The carbon dating results of bone samples obtained from the Mannar mass grave site would be handed over to Sri Lanka by the US laboratory in February 2019, the Office on Missing Persons (OMP) said yesterday.
The OMP said its officials observed the process of handing over six bone samples obtained from the mass grave to Beta Analytics in Miami, Florida on January 25, for radiocarbon dating.
“Following the testing of the samples, the results will be submitted by the laboratory in February 2019 to Sri Lanka. A preliminary combined investigation report including the test results and other findings will be submitted by the investigation team to the Mannar Magistrate’s Court,” it said in a statement.
The six bone samples were handed over by Consultant Judicial Medical Officer Dr. Saminda Rajapaksha who is heading the investigation team at the site. OMP Commissioner Mirak Raheem and two lawyers representing families of the missing and disappeared from Mannar, S. Niranjan and Ranitha Gnanarajah also witnessed the handing over of the bone samples.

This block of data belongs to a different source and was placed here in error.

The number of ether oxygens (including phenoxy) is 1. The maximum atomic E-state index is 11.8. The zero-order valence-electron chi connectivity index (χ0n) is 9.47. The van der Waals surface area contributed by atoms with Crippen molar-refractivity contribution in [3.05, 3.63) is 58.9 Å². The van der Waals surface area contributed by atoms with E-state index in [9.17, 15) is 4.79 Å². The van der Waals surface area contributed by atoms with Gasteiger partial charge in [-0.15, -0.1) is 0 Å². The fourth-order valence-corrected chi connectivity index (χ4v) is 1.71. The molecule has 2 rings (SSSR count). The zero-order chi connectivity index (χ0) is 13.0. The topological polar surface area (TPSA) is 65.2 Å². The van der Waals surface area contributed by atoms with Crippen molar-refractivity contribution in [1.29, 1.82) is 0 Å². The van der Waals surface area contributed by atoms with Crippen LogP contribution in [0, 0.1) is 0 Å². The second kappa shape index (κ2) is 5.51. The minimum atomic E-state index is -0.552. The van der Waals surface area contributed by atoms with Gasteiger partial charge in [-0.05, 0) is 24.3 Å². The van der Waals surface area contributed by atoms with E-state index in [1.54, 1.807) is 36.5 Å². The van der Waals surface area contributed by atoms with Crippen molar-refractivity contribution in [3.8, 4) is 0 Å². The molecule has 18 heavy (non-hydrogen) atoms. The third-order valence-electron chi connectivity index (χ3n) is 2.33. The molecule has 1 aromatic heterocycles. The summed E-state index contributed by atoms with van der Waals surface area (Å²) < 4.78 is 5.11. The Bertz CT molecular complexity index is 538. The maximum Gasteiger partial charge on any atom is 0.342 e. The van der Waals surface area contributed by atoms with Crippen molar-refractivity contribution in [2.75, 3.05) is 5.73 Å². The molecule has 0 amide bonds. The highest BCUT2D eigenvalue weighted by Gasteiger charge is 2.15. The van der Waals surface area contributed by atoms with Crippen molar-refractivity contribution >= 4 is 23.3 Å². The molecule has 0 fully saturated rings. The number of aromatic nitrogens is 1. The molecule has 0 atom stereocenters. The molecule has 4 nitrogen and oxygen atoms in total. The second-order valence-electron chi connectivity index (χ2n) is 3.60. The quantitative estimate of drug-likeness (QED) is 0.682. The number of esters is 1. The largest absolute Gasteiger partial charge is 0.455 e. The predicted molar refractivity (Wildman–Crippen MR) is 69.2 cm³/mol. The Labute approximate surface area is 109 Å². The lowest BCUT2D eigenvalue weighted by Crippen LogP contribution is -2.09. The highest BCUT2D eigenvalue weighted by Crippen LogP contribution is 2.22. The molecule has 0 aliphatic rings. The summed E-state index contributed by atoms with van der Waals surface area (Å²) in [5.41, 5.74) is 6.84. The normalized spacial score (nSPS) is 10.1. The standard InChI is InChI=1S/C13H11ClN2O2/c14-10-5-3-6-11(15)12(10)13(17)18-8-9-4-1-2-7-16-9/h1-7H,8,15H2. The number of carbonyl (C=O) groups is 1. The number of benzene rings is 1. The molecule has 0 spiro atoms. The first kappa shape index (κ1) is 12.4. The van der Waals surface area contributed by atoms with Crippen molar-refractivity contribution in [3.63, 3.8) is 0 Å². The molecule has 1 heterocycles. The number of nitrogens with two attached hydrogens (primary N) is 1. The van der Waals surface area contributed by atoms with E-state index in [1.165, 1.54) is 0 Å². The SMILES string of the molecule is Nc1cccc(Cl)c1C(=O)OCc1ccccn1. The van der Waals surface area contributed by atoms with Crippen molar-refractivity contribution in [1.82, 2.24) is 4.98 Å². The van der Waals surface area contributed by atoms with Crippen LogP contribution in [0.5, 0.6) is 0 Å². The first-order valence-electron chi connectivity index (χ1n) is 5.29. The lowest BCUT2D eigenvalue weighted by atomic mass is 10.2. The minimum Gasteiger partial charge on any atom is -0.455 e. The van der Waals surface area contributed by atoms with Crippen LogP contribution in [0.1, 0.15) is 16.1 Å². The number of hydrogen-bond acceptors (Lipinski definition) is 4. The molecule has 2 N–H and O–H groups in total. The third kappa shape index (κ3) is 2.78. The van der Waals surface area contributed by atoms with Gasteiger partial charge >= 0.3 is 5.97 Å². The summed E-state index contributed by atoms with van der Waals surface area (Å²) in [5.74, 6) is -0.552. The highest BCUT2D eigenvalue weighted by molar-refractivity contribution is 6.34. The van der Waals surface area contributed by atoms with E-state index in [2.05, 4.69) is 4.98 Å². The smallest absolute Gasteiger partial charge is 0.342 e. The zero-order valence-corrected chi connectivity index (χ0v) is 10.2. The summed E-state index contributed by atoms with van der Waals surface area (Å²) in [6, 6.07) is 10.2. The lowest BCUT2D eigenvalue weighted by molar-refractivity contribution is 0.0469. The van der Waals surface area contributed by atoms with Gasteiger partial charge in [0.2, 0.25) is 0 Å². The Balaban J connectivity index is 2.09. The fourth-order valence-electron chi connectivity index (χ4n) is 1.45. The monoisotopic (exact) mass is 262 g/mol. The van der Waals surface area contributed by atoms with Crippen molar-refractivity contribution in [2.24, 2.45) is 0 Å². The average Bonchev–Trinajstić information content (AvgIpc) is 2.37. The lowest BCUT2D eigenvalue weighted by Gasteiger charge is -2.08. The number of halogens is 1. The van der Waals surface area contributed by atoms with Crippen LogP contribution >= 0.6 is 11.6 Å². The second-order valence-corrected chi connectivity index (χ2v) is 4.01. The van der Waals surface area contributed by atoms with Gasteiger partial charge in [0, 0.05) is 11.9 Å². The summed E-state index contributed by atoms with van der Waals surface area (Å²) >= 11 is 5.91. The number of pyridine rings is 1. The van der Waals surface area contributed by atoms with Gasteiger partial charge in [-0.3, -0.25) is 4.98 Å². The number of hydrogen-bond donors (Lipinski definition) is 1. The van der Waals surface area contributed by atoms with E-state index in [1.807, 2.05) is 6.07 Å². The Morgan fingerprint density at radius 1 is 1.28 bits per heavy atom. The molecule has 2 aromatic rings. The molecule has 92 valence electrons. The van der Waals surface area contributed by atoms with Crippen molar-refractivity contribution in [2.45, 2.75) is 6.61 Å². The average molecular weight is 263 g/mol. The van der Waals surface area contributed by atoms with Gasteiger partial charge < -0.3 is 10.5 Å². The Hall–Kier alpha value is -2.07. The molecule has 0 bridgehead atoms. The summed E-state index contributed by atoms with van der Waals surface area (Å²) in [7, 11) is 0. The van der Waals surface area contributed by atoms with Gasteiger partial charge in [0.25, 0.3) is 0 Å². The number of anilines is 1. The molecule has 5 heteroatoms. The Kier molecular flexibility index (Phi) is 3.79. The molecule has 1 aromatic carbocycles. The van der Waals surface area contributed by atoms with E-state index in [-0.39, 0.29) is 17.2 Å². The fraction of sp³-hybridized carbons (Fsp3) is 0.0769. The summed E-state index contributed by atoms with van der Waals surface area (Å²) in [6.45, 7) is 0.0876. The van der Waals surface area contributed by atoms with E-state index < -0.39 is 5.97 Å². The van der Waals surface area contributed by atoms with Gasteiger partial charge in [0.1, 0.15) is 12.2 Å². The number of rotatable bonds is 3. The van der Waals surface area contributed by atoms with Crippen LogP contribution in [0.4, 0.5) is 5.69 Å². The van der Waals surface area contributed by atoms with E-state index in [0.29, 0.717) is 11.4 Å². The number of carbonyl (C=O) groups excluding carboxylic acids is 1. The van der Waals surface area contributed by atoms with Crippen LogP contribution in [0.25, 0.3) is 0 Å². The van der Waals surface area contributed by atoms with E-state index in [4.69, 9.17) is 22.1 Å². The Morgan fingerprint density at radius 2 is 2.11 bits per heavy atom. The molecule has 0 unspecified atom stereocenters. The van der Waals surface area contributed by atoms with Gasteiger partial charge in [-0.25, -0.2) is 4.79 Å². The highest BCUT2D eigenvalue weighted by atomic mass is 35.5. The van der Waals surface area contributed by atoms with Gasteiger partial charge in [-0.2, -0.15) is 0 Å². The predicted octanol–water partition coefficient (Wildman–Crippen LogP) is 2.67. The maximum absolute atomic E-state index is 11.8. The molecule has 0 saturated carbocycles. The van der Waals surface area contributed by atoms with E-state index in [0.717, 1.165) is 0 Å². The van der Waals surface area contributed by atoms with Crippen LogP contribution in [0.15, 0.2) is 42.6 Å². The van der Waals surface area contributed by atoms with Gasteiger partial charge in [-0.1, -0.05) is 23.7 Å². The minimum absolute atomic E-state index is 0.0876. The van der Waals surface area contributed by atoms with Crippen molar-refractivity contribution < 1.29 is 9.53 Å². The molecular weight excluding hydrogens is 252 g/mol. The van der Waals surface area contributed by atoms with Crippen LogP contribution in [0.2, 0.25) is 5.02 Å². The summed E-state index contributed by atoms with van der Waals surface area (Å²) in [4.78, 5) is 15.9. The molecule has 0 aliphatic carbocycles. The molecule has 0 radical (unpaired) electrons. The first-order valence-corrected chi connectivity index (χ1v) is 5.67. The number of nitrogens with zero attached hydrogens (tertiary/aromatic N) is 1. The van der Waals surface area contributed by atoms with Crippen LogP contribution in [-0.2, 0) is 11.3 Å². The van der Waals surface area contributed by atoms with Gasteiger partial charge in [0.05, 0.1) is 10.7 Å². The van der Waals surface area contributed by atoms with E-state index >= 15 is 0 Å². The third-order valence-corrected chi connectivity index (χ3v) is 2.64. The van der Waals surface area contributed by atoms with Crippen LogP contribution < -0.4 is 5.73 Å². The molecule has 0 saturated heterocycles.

The OMP said it took the decision to observe the handing over process in order to ensure the chain of custody, as this is an important on-going case that is under investigation, and to minimise concerns that have been raised in similar instances where human remains from other mass grave sites were sent for carbon dating.
“The OMP sees transparency as an important issue to ensure the confidence of families of the missing and disappeared and the general public, in the investigation of the Mannar mass grave,” it said.
The radio carbon test of the human remains is being carried out under an order made by Mannar Magistrate T. Saravanarajah on January 18 based on a collective decision by the investigation team.
The OMP said the Miami-based Beta Analytics was chosen as it is a recognised and accredited institution that specialises in bomb pulse carbon dating.
“The report from the laboratory, along with results from other examinations carried out by the investigation team headed by Dr. Rajapaksa, will help address key questions, including if these human remains, numbering over 300 skeletons as of January 22 are from one or multiple historical periods,” it said. (Lahiru Pothmulla)